Duramax is the better truck than the cummins and powerstroke no dought.and the 2011 duramax is one hell of a beast. D-max all the way

First off the Superduty is the only Truck that actually looks like a Truck slash Rig and Aftermarket Lifted Particularly the FORD will out Muscle the Truck Croud in Looks Hands Down due to it's Front Mass and proportionate body shape not to mention the simplicity of a Straight Axle with a Robust Support Structure.

GM's with there bulging fenders, oversized wheelwells and bland front end looks have them well looking like a typical GM Truck trying extra hard to stay in touch with the likes of the more dominant Truck forces of Ford and Yes, Dodge.

Additionally I'll take the simple bulge DRW of the Ford over the unsightly overstated mass of the GM DRW. Again an example of GM trying to compensate for lacking in other areas.

OH by the way, Ford with it's simple C-Channel Frame has out husselled all GM's efforts with a Boxed setup (enjoy solving rust issues that are inaccessible) with Newly Released Payload of 7300 pounds and fifth wheel towing of 22,600 for the F350 properly equiped. It's always been a known fact, FORD has the best Heavy Duty Platform of the Big 3 and Holds up the best for a longer duration, AKA Tow Trucks and Construction Fleet Vehicles. Now with the new Powertrain, Say Goodbye. While Ford keeps all profits in House, GM and Dodge still needs to outsource there Trans and Engine Combos because they apparently don't have the Resources/Knowledge to do it themselves, AKA Government Bailouts. Ford now releasing new 6.7 to serve a measly 400hp/800lbs tq and apparently per Ford there's still a lot more in the tank for this motor.

I appreciate the competition but the King is Still King and Biased PickupTrucks.com can keep rolling in there GM's.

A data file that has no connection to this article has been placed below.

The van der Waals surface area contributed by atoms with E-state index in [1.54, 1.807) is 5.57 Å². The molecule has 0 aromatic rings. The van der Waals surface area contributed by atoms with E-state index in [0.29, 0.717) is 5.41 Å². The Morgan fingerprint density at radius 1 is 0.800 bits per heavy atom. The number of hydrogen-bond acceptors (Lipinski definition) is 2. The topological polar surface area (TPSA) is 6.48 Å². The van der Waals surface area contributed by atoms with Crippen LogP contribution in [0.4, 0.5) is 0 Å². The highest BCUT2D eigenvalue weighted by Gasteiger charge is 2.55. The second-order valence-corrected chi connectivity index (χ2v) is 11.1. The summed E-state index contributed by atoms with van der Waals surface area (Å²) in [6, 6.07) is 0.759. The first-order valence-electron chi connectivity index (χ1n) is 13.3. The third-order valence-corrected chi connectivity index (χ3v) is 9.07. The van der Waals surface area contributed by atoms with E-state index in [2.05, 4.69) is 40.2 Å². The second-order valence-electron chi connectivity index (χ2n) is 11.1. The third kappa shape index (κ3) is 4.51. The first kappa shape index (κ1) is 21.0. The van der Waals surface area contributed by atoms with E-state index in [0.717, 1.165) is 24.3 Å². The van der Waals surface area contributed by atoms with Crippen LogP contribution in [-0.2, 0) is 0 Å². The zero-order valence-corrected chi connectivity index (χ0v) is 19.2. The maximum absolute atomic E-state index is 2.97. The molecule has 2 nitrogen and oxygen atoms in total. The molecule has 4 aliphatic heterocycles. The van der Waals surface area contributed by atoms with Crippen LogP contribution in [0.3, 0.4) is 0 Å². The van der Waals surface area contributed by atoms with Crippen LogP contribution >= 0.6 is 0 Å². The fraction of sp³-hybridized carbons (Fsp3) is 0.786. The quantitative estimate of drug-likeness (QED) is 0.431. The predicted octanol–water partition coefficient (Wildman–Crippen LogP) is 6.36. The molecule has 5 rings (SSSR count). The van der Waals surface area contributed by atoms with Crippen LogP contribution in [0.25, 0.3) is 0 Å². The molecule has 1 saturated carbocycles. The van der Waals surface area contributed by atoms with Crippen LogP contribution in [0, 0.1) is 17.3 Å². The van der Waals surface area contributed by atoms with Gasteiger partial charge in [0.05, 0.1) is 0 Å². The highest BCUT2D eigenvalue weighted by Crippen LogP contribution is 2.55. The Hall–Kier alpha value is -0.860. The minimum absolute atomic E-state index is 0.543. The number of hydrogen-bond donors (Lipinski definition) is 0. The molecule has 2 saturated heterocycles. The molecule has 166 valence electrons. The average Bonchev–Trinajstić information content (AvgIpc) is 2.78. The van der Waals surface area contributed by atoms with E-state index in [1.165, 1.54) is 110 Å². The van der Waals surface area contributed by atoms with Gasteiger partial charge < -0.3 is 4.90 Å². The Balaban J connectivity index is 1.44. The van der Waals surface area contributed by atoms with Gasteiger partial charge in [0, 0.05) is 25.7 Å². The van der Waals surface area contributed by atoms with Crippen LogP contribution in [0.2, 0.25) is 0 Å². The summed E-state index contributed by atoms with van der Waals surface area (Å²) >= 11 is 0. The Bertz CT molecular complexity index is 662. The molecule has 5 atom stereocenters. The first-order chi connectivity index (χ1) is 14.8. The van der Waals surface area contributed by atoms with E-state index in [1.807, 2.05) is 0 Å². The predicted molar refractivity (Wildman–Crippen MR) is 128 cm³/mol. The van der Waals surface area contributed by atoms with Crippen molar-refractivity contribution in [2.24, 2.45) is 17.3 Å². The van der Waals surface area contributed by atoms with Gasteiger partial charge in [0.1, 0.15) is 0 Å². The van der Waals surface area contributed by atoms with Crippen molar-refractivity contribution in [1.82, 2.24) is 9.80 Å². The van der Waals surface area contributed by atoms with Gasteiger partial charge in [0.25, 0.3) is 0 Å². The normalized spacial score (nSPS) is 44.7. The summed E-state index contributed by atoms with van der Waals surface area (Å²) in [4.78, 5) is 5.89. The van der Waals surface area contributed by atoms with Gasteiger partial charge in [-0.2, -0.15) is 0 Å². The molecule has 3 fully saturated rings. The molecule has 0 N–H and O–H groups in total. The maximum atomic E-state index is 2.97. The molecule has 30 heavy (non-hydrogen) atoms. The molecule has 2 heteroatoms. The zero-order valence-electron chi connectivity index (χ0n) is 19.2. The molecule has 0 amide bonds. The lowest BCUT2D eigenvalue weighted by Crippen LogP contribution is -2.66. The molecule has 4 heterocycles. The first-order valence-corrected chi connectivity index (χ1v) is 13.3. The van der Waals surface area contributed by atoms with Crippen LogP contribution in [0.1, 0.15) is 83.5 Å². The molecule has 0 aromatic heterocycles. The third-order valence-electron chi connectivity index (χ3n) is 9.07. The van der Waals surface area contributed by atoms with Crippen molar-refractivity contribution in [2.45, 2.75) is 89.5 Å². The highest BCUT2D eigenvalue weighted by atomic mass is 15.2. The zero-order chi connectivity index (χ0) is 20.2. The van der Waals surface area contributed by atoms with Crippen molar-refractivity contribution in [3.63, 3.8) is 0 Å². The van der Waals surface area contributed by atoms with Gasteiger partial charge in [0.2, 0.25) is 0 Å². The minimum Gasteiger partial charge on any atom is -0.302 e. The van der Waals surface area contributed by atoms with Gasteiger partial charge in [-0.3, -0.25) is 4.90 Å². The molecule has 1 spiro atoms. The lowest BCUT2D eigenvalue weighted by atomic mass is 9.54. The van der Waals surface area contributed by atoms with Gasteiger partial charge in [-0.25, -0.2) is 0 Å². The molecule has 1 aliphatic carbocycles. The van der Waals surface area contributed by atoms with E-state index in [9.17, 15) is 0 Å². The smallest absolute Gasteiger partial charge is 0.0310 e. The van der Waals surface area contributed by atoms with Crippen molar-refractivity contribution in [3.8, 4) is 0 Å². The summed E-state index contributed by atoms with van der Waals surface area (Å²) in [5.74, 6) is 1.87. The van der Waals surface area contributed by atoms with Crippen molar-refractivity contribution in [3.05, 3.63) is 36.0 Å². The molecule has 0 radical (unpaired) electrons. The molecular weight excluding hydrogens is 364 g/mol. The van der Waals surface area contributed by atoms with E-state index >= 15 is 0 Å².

First considering the three trucks they are very good trucks. Nobody is in this field. Why is offering a spray in Bedliner so important. Some people want it, some don't. The spray in bedliner is another profitable price gauge. If you do it outside will it void your warranty no. Fit and finish is what I'm starting to notice and impress with the General. Onstar continues to impress me especially for my family. The warranty that the General stands behind road side assitance for the powertrain. The detail that the engineers at general motors pay attention too.

@collins: I definately don't consider GMs truck to be POS's, there great trucks, but it's pretty clear who's the follower. Ford's array of electro gadgets blows the mind and trumps all trucks not just the other 2. The SYNC System embarrases Onstar to say the least. Ford has been paving the way with Quality Fit and Finish particularly in the Interior, but Exterior as well and continues to make the others copying. Ford has surpassed Toyota with Higher Quality Vehicles and the Superduty Trucks are no exception. Anyway I'm happy to see competition, it's great for consumers and I look forward to the Battles that'll Rage....Aloha

@Micah - I have to laugh at your comments - quote" Biased PickupTrucks.com can keep rolling in there GM's."

Generally speaking - this site is usually bashed as being pro-Ford. I think this site is fare and honest. NO BIAS.
The Ford HD lost because of it's older chassis design. Wheel hop killed it's chance at winning.

I do agree competition is great for the consumer.

@Mark. Wrong. They are building the trucks and they know more than anyone. THey are at my local dealership with factory liner...

As someone that likes to do homework before spending money I have been studying these trucks for a while. The differences in towing capacity are small. Fuel economy is nice to know, but people buying these vehicles should be most interested in longevity as relates to cost. From a number of reliable sources teh best engine in this regard is usually given as the Cummins with the Duramax a solid second. The Powerstroke has given the most problems according to the numbers I have consistently found. Many speak of quality. For me the foundation in terms of motive force reliability is first and foremost. If it does not move my load when needed it has failed. Switches and cosmetics are nice, but not my first consideration. If the overwhelming number of mechanics and engineers have decieved me regarding powerplant reliability and longevity prove me wrong. After all I am still deciding what I will get, but am looking for facts not conjecture.

Ford is awsome